FOURTH INCARNATION: The landmark Marliave is back for an upscale round.
The Marliave is 132 years old. It opened as a French restaurant, survived Prohibition as a speakeasy, and at some point became Italian. And so, in the lifetime of the Boston Phoenix, it was a relatively cheap, old-fashioned Italian café spread oddly over three floors and a charming porch, which is now enclosed. Two years ago the restaurant was shuttered to be lovingly rehabilitated by chef Scott Herritt, of Beacon Hill's cozy basement-level Grotto. Now Herritt is running the three-level circus that is the new Marliave: an oyster bar; a New England food/speakeasy-flavor bar-bistro; and a fine-dining room, with which we are here concerned. The news from up top is good: old Marliave fans may have a little sticker shock, but the upstairs food is mostly Italian and mostly terrific.
|Restaurant Marliave | 617.422.0004 | 10 Bosworth Street, Boston | Open Sun–Thurs, 11:30 am–10 pm; and Fri & Sat, 11:30 am–11 pm | AE, DC, MC, VI | Full bar | Valet parking, $16 at Nine Zero Hotel | Access up many stairs|
On the dining-room menu, the operative word is "variation." Each appetizers and dessert, for example, presents more than one treatment of an ingredient or flavor, while each entrée is actually divided into two courses, with one making something like an Italian pasta middle course and the other a modest, nouvelle-portion entrûe. It's a lot to take in, but it works quite well in pacing a luxurious dinner over an evening.
The appetizers seem to be the hardest to get right when it comes to the multitasking. My favorite was Eva's Garden Salad ($17), which manages to highlight two delicious kinds of heirloom tomatoes during out-of-season November, along with mesclun, edible nasturtium flowers, and a demitasse of rich tomato-veggie bisque. Beet salad ($17) includes a similar cuplet of cold borscht, a marvelous row of cubed mousses (goat cheese and red and yellow beets), and a somewhat silly toothpick skewer of sliced beets and multicolored cheese.
The duck appetizer ($17) brings two scrumptious meatballs in a port-wine reduction, plus foie gras (fattened duck liver) stuffed into a few ravioli. Unfortunately, the foie gras got lost inside the pasta, but you get the idea. Three pairs of oysters ($17) all fell short: oysters Rockefeller tasted mostly like cheese; oysters casino were overwhelmed by salty bacon; and oysters Champagne were just more cheese with oysters baked in there somewhere. It'd be better to simply perfect one of these recipes.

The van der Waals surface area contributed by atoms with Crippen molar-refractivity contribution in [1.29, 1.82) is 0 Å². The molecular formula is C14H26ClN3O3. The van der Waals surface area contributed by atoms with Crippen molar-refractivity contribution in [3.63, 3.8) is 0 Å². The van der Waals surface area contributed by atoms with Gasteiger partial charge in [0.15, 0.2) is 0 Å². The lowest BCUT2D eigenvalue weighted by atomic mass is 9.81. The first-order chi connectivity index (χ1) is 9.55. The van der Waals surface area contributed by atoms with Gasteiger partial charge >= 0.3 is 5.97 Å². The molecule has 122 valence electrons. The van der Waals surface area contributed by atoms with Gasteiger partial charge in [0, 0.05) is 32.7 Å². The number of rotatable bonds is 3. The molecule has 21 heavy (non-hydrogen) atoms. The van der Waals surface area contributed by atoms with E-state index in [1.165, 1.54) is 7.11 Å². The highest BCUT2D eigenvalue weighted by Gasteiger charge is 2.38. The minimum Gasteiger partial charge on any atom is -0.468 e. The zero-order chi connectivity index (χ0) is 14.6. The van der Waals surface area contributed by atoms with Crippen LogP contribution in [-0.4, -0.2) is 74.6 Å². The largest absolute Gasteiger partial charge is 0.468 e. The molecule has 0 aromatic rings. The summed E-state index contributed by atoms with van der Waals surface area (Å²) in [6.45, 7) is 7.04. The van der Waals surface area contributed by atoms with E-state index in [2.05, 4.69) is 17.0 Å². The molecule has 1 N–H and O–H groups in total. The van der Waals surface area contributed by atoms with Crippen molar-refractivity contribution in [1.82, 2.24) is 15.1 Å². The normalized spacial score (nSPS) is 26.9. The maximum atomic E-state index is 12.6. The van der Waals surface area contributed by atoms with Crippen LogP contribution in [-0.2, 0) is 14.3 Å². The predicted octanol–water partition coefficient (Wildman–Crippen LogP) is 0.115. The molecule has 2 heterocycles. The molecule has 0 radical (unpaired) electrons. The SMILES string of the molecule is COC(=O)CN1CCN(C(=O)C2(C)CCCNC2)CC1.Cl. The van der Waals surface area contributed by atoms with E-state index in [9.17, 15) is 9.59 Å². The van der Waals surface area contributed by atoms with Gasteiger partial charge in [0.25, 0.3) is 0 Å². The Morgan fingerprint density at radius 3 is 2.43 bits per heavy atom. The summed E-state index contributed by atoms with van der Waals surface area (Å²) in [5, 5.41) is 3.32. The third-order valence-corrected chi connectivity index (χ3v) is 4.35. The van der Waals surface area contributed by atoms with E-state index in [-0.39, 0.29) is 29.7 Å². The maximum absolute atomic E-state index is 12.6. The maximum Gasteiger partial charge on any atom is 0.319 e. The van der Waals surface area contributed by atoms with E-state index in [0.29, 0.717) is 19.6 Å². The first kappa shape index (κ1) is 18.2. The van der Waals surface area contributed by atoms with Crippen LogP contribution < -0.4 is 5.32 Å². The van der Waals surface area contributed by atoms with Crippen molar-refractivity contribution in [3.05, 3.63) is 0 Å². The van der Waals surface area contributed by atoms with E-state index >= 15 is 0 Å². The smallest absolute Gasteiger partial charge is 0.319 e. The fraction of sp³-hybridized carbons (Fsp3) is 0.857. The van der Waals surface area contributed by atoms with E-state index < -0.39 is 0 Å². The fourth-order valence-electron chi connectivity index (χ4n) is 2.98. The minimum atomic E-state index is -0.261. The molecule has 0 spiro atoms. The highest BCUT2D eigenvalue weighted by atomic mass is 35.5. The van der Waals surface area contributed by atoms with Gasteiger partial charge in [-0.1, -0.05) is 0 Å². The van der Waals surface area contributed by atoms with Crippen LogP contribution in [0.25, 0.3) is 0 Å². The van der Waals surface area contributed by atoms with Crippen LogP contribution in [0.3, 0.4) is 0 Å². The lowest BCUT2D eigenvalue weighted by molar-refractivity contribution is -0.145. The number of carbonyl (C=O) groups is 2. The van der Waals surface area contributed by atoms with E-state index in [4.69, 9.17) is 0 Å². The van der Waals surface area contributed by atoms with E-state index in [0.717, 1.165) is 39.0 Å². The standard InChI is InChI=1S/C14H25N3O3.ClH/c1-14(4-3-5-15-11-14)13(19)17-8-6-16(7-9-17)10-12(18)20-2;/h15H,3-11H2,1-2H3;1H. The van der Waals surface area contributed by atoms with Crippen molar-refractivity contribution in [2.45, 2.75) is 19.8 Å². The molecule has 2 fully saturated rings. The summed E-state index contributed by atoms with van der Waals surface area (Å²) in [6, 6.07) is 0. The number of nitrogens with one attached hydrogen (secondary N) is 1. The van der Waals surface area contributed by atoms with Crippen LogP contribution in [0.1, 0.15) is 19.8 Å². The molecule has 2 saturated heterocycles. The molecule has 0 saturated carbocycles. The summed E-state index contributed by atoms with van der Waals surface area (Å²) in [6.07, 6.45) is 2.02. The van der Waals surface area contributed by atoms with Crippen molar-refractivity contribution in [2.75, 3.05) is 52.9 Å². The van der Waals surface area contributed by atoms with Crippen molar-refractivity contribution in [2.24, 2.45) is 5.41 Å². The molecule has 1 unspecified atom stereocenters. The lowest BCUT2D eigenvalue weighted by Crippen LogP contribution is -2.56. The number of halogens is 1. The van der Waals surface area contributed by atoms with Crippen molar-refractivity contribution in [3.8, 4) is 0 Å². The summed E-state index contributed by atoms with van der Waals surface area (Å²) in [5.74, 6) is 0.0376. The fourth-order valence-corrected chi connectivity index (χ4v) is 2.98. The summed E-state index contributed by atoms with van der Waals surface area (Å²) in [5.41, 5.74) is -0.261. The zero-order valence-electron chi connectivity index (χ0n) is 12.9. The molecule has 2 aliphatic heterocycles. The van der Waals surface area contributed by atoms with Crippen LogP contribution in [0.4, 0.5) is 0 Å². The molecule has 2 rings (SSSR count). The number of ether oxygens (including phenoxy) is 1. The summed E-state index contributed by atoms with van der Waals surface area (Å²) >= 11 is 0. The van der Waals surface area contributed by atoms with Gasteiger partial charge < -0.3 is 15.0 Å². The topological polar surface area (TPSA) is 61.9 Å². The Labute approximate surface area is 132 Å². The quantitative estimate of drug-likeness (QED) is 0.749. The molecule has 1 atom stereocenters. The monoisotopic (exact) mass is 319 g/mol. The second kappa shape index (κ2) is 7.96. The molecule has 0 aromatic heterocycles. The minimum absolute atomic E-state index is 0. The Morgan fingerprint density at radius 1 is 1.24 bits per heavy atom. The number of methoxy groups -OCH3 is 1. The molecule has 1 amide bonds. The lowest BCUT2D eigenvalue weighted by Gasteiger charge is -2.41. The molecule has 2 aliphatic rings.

The lobster dish ($39) starts as an Italian pasta course of lobster-meat macaroni that is pure pleasure; the second version is a stack of claws and tails poached with butter on a little spinach, along with some fingerling potato slices. What a great, lazy way to eat a lobster! The Colorado lamb ($39) begins with chunks of braised lamb and feather-light gnocchi; then, a couple of thick chops and a superb wild-mushroom stew.
Veal Milanese ($39) gives you a chewy risotto featuring a chunk of braised veal and a sprig of fresh chervil; it's followed by an excellent veal loin chop with a bit of breading. The latter evokes schnitzel à la Holstein, with an egg over light and some grilled asparagus. This could bring back "Continental" cuisine.
Even the vegetarian dinner ($39), based on wild mushrooms, has multiple components, with a course of whole-wheat lasagna (actually ribbons the width of tagliatelle on layers of wild mushrooms, enhanced with truffle oil and some spinach), followed by mushroom pot pie with onions, potatoes, and parsnips under a huge pouf of puff pastry. Since when does the vegetarian get the comfort food?
The Marliave's wine list is extensive and reasonably priced, though it doesn't start until the high $30s. We had a bottle of 2006 Bernard Baudry "Les Granges" Chinon ($38). This one is made from young vines, and was very light for a Chinon, with enough acidity for the food, but not a lot else going for it. We were happier with 2005 Château Pesquié Côtes-du-Ventoux Cuvée Terrasses ($45), a big basket of fruit with plenty of oomph to take on the big Rhône names. A request for a Coke ($2.50) produces a souvenir bottle some will remember from the 1950s as a "nickel Coke."
Desserts continue the cubist theme of many takes on one flavor. For chocolate ($10), there's a piece of flourless chocolate cake, a truffle, and a rather good dish of chocolate pudding. For vanilla ($10), it's a half-size crème brûlée, a mini-cup of tiramisu, and a somewhat bland little cupcake. Ice cream ($10) is actually the wild and crazy dessert here: you can choose three of four flavors, and we picked mint, ginger, and lavender. Mint and ginger ice creams are always welcome, but I sometimes forget that soap-like aromas, such as lavender, are nicely tempered in ice cream.